Crime time again. I was pretty stoked to see a new Henning Mankell at Rhian's store last week, and stokeder still to see that it was called The Pyramid: And Four Other Kurt Wallander Mysteries. Mankell, you might recall, is the contemporary Swedish crime novelist who spearheaded the Scandanavian crime wave, the end of which we still haven't seen. In his early books, he seemed to be channeling Maj Sjowall and Per Wahloo, the Swedish mystery duo of the sixties and seventies, whose ten novels are among my favorite books in any genre. I liked Mankell and his dour detective, Kurt Wallander, and have been following them for years.
I dunno, though. Mankell and I seemed to get a little tired of the series around the same time, and lately he appeared to have moved on to a bunch of non-series thrillers, none of which really caught my imagination. This book excited me, in theory--novellas and stories about Wallander, which were supposed to fill in some missing pieces of the series. Sounds good.
I'm not so sure the magic is back, though; and worse still, this book makes me wonder if maybe it wasn't there to begin with. Don't get me wrong, I still like this series, but these stories feel to me as though they're going through the motions, particularly the title story, "The Pyramid," which is a joyless exercise at best, presided over by a truly lame guiding metaphor. ("The pyramid" is a sketch Wallander makes while trying to figure out the crime, and really it's more of a triangle, and it doesn't help him solve it, anyway.) It reminds me that this series was always rather dry, if cut through with occasional flashes of deadpan humor; it lacked the ironic flair of some of the other prominent mysteries from the region. There are, of course, some of Mankell's trademark non sequiturs: "Martinsson walked into his office shortly before five. Wallander saw that he was starting to grow a mustache, but he said nothing." Or, "He stopped at the outskirts of Ystad and ate a hamburger, promising himself that it would be the last one of the year." But the rest is by the book. A mild disappointment.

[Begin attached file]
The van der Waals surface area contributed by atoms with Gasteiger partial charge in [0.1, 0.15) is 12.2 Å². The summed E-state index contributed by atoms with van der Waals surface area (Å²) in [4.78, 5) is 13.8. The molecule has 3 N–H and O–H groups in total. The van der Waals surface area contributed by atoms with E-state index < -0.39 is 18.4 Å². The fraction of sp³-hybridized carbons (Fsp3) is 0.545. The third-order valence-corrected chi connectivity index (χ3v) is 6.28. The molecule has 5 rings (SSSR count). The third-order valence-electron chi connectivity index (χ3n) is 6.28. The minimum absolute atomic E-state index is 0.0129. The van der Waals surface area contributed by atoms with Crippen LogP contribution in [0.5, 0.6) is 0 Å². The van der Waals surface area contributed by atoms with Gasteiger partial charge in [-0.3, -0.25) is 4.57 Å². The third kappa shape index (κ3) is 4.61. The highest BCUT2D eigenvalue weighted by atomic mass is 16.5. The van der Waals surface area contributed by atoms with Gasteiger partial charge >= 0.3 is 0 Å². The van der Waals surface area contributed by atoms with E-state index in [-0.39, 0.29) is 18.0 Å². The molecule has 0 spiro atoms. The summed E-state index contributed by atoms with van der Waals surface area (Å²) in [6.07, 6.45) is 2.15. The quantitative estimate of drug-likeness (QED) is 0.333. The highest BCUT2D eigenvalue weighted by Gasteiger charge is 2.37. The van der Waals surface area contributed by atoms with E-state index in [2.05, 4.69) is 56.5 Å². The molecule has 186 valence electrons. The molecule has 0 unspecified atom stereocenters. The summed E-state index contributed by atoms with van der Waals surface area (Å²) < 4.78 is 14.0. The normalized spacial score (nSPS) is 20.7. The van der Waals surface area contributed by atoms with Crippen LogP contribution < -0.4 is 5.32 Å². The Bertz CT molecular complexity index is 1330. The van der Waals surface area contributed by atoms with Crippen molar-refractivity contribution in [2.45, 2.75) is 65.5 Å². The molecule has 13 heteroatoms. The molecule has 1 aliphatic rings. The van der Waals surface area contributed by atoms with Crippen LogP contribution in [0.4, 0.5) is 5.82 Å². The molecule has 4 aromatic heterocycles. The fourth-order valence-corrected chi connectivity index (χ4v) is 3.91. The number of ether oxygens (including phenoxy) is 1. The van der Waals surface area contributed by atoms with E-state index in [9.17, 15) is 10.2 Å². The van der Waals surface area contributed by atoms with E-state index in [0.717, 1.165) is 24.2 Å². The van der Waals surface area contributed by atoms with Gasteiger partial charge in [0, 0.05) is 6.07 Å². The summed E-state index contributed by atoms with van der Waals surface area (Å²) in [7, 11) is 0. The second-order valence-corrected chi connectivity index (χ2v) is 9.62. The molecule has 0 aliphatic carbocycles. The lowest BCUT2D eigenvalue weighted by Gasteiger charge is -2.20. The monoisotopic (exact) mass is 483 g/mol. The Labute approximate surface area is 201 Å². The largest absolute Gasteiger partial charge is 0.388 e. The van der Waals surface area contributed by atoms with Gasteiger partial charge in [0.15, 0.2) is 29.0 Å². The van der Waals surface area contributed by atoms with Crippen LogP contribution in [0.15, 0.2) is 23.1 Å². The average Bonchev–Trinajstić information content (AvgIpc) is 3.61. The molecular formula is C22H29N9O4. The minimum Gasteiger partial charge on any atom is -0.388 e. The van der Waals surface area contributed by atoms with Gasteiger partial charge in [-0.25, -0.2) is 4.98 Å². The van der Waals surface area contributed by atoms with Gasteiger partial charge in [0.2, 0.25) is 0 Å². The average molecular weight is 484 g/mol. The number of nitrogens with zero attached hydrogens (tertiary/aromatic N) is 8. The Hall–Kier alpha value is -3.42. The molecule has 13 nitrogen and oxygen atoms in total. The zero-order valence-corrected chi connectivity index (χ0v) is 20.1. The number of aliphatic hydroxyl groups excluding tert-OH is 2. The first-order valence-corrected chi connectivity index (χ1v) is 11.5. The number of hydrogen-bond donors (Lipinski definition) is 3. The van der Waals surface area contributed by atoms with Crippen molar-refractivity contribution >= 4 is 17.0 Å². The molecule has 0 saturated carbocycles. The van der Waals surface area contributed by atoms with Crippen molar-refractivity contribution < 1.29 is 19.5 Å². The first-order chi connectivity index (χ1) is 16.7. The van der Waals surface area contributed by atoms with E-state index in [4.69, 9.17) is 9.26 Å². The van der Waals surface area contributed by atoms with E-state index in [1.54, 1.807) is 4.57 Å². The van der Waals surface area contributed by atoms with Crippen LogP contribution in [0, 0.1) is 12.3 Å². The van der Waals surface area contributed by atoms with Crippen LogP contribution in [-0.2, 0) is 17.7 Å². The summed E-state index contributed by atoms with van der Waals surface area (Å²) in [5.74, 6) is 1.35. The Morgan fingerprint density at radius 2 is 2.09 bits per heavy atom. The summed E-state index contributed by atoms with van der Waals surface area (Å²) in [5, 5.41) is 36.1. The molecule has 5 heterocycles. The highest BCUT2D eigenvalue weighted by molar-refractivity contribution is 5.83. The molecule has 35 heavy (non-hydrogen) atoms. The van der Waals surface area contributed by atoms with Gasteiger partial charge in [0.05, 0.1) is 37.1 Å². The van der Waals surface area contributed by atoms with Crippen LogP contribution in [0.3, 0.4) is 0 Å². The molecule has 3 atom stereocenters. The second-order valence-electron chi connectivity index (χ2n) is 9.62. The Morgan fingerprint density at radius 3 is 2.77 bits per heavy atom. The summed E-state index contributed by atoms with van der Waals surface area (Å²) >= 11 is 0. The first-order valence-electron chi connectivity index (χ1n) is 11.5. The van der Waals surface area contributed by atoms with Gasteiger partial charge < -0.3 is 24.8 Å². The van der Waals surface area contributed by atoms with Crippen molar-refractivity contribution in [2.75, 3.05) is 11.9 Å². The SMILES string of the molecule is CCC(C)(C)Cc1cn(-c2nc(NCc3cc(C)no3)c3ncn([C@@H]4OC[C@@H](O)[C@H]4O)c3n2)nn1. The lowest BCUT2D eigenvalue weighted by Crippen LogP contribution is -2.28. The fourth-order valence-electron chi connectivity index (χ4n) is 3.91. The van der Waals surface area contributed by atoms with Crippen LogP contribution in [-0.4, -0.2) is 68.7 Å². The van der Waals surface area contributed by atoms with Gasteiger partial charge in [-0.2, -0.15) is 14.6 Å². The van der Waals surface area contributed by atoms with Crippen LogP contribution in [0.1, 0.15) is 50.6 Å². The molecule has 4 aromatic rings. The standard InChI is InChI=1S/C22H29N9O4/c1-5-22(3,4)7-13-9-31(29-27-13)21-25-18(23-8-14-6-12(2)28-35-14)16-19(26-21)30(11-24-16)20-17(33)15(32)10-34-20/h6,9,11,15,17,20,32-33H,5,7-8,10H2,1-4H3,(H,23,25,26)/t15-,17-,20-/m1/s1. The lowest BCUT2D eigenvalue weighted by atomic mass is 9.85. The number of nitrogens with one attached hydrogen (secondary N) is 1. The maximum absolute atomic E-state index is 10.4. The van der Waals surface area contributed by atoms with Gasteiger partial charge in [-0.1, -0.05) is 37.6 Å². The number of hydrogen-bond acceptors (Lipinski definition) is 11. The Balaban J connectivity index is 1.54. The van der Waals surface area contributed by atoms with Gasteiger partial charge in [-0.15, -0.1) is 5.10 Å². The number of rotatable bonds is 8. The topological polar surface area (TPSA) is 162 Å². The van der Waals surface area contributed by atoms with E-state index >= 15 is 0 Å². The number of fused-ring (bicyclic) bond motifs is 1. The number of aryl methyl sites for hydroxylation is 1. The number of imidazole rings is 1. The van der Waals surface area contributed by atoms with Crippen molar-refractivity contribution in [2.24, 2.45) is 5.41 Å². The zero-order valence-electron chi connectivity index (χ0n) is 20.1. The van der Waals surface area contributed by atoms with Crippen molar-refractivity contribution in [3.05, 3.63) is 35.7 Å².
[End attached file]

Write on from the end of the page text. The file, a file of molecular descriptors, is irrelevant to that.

The nice surprise this week is Lawrence Block's new one, Hit And Run. This is the latest in his recent series of novels starring Keller, the stamp-collecting hit man, which Mr. Saflo got Rhian and me hooked on over the summer, and in my view it's the best of the series by far. Unlike the others, which are constructed in an amiable, episodic, lackadaisical manner, this one has an actual plot, and it's a good one. Keller is on the road for one last job, but before he can pull it off, he ends up getting framed for the murder of the governor of Ohio. He goes into hiding, and has to figure how to avoid the authorities and assemble a new life for himself. The real success here was in putting Keller through the paces of a sustained narrative without snuffing out his sense of humor--the book is as funny and charming as anything of Block's I've read.
After sampling a few of Block's other series mysteries (the dude writes a LOT of freaking books), Rhian and I have come around to thinking that plot is not, perhaps, his strong point. But here, he's got his mojo working, and the material seems fresh and snappy. A few apparently meaningless early details come back to shock and delight, and though something incredibly awful appears to happen in this book, have faith, and push on through. There's light at the end of the barrel.